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[Orgmode] Re: OT Re: unicorn

From: Ross A. Laird
Subject: [Orgmode] Re: OT Re: unicorn
Date: Sat, 28 Feb 2009 10:37:38 -0800
User-agent: Gnus/5.13 (Gnus v5.13) Emacs/23.0.90 (gnu/linux)

Carsten Dominik <address@hidden> writes:

> Hi Ross,
> great post, thank you very much!
> You have made me curious:  What argumentation is used to estimate
> the age of Myth at 70000 years.  I can't be the fossile record,
> I guess :-)  So I am wondering how something like this is figured out.
> If you feel like putting background stuff about unicorns into the
> FAQ, be my guest.
> - Carsten

Hi Carsten;

Thanks for the feedback -- and actually, I was wondering if someone
might ask about the 70,000 years. Until recently, the accepted date for
the appearance of human culture -- as evidenced by complex tools and
apparent symbolic thinking -- was somewhere around thirty or forty
thousand years ago (the so-called Willendorf Venus figures, for
example). But this threshold has now doubled back -- to at least seventy
thousand before the present. Archaeologists working at the Blombos cave
in South Africa have found, among other surprises, finely worked weapons
decorated with symbolic engravings -- within a strata older than seventy
thousand years.

So, it seems that humans were thinking in terms of symbols at least
70,000 years ago. And symbols always derive from myths (this is the most
basic rule of myth: symbols indicate myths). So, myths are at least
70,000 years old. By the way, this is not the same as the emergence of
individuality, which is a related but not identical development.
Individuality seems to have taken quite a bit longer: it seems to first
appear with the ancient Egyptians around 3000 BCE. A statue of the
pharaoh Khafre (the owner of the second-largest pyramid at Giza) is the
world's oldest surviving individualized work of art. This statue is now
in room 42 of the Cairo Museum. So indeed, the answer to life, the
universe, and everything is 42! (I devoted quite a bit of time to Khafre
in my book on myth; he was a very interesting character who may be the
face on the sphinx; and the sphinx, of course, is of the same
mythological family as the unicorn).



> On Feb 27, 2009, at 7:33 PM, Ross A. Laird wrote:
>> Carsten Dominik <address@hidden> writes:
>>> On Feb 27, 2009, at 12:12 PM, Bastien wrote:
>>>> Carsten Dominik <address@hidden> writes:
>>>>> I guess it is something like an official logo, yes (even though
>>>>> some people don't like it, I have seen it being called
>>>>> "demasculinating"
>>>>> ...)
>>>> Hehe...  Since I picked up this "animal", I entirely assume any
>>>> queer
>>>> connotation it may have.  The IT world is already "masculine"
>>>> enough!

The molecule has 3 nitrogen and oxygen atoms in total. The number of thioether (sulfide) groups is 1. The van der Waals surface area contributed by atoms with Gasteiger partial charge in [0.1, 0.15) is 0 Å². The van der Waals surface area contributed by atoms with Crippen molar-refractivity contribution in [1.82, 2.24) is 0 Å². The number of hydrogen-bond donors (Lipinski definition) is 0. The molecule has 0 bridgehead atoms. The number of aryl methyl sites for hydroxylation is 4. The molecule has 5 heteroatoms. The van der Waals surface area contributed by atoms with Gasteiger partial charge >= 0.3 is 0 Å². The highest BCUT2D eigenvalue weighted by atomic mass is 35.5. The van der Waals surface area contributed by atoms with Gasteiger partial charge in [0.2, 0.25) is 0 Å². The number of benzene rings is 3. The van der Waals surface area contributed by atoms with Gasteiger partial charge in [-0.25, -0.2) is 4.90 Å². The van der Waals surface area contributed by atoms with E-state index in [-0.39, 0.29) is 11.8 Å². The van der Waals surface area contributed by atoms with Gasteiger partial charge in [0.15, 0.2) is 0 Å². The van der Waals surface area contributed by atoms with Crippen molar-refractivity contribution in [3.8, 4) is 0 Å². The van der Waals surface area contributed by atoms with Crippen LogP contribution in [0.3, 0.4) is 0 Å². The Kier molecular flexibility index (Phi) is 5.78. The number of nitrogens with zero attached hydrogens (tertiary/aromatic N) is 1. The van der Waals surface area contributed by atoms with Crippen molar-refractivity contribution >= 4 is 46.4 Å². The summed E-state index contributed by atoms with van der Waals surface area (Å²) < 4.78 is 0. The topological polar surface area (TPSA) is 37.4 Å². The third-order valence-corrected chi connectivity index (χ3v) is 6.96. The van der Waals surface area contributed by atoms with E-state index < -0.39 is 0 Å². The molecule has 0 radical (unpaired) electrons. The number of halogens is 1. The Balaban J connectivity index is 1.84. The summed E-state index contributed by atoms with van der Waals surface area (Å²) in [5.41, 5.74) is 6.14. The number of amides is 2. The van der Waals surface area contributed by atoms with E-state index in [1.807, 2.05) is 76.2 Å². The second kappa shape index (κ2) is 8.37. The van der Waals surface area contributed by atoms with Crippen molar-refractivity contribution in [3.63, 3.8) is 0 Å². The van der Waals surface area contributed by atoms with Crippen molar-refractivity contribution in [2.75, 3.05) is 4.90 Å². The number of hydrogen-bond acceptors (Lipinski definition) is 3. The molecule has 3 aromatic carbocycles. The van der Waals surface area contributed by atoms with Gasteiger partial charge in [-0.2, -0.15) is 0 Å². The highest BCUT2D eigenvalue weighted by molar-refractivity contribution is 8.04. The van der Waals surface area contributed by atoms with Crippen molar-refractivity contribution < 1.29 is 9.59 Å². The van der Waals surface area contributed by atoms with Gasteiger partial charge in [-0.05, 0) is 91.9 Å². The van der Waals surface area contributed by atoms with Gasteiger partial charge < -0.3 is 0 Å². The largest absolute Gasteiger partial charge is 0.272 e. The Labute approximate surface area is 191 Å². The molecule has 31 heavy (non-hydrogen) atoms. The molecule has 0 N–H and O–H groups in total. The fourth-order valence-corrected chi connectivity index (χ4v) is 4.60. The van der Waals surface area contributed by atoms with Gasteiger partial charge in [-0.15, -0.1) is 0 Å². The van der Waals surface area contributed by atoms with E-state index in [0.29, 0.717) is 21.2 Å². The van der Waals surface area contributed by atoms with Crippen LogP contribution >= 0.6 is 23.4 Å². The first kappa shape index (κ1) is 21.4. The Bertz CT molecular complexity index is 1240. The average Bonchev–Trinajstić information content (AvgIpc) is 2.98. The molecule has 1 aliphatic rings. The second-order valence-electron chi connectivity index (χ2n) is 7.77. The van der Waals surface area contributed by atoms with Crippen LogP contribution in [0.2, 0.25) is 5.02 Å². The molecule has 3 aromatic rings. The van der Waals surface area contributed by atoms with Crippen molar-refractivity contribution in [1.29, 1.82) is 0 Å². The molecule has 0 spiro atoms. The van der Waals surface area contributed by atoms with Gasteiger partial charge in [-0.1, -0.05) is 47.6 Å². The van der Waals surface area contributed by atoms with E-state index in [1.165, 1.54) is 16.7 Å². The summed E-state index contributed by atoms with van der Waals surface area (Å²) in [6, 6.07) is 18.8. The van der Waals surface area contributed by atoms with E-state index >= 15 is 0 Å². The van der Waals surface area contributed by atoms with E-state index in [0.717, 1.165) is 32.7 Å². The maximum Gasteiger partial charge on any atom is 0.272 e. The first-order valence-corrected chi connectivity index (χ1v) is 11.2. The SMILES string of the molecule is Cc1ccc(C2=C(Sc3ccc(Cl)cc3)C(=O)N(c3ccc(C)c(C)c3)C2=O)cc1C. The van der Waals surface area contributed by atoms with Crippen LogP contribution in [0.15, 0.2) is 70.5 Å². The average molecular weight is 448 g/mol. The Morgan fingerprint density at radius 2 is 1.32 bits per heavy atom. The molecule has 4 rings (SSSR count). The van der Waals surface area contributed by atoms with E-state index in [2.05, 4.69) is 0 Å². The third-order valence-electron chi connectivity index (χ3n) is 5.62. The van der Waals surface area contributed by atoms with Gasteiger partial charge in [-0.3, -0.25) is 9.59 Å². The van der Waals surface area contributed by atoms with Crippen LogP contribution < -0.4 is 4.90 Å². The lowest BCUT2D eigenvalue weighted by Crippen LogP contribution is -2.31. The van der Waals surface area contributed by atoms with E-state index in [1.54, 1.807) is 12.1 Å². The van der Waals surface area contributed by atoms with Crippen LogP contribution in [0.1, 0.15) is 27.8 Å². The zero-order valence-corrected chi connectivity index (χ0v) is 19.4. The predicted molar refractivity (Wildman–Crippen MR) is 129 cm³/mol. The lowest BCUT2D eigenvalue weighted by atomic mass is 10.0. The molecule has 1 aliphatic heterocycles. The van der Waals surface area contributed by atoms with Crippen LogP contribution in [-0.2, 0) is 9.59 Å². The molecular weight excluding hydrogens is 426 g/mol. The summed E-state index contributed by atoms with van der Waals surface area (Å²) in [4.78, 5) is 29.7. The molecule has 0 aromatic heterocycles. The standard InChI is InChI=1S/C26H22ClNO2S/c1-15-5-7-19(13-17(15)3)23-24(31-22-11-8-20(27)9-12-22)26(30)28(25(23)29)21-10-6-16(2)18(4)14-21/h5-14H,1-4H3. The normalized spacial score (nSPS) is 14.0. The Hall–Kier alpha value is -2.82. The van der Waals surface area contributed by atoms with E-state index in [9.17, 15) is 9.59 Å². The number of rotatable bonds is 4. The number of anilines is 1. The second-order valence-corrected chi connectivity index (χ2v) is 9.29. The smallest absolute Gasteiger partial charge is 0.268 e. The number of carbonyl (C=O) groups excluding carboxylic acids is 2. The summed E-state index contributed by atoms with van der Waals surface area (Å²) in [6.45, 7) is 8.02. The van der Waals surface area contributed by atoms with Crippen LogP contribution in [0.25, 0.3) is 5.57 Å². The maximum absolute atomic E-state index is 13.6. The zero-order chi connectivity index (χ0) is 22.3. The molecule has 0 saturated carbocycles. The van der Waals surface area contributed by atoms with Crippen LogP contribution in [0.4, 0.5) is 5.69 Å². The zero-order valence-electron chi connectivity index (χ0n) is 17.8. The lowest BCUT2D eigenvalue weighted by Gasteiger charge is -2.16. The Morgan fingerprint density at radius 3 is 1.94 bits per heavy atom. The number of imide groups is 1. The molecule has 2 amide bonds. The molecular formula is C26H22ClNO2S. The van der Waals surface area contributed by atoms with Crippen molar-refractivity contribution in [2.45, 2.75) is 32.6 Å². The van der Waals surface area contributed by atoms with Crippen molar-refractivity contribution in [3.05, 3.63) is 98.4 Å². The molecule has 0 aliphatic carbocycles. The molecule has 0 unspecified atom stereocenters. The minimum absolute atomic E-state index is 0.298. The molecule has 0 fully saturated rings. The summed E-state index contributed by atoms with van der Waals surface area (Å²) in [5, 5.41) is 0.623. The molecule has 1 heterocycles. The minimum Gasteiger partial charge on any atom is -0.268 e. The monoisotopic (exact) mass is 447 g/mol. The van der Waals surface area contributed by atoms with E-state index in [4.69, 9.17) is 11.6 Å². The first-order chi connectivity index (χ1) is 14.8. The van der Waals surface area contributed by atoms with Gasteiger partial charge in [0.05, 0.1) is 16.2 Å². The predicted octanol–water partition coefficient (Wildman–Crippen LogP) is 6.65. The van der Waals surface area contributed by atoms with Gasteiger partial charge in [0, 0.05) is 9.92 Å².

>>>> Bastien
>>> I like it, and I really do like the list of reasons
>>> we have (in hindsight) for choosing it...
>> I teach several courses in mythology at my university (it's my area of
>> concentration), and I feel inclined to say that the unicorn, as a
>> mythological animal, does not have any type of queer of emasculating
>> connotation in myth. In fact, it is sometimes quite a masculine animal
>> that is related to the stag in the grail quest (the stag stabs, with
>> his
>> antler, the inner thigh of the grail knight, thus showing the stag's
>> greater masculinity). These animals are symbols of divinity,
>> essentially, of the fusion of purity and power. They don't really
>> have a
>> sexual connotation other than the idea of generative power (like the
>> bull). Queer is a new idea in myth; it's about fifty years old. Myth
>> itself, on the other hand, is about 70,000 years old. So, the
>> application of queer terminology to mythological items such as
>> unicorns
>> is a modern practice which has no real impact on ancient myths and
>> myth
>> items such as the unicorn. In a thousand years we will still have
>> myths
>> of the unicorn, but the idea of queer will probably have evolved into
>> something else (it already is evolving into something else...).
>> As to the question of whether or not unicorns still exist (see org
>> FAQ),
>> this falls within the same domain as the question of whether Atlantis
>> exists. The answer (as much as there can be one) is that they do
>> exist,
>> as mythological items that Carl Jung called "archetypal;" they are
>> essential to, and foundational of, human nature. They will always be a
>> part of human culture, and exist timelessly in that sense whether or
>> not
>> they exist in fact.
>> I can hardly ever contribute anything useful to this list. Today is an
>> exception.
>> Cheers.
>> Ross
>> --
>> Ross A. Laird, PhD
>> www.rosslaird.info
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Ross A. Laird, PhD

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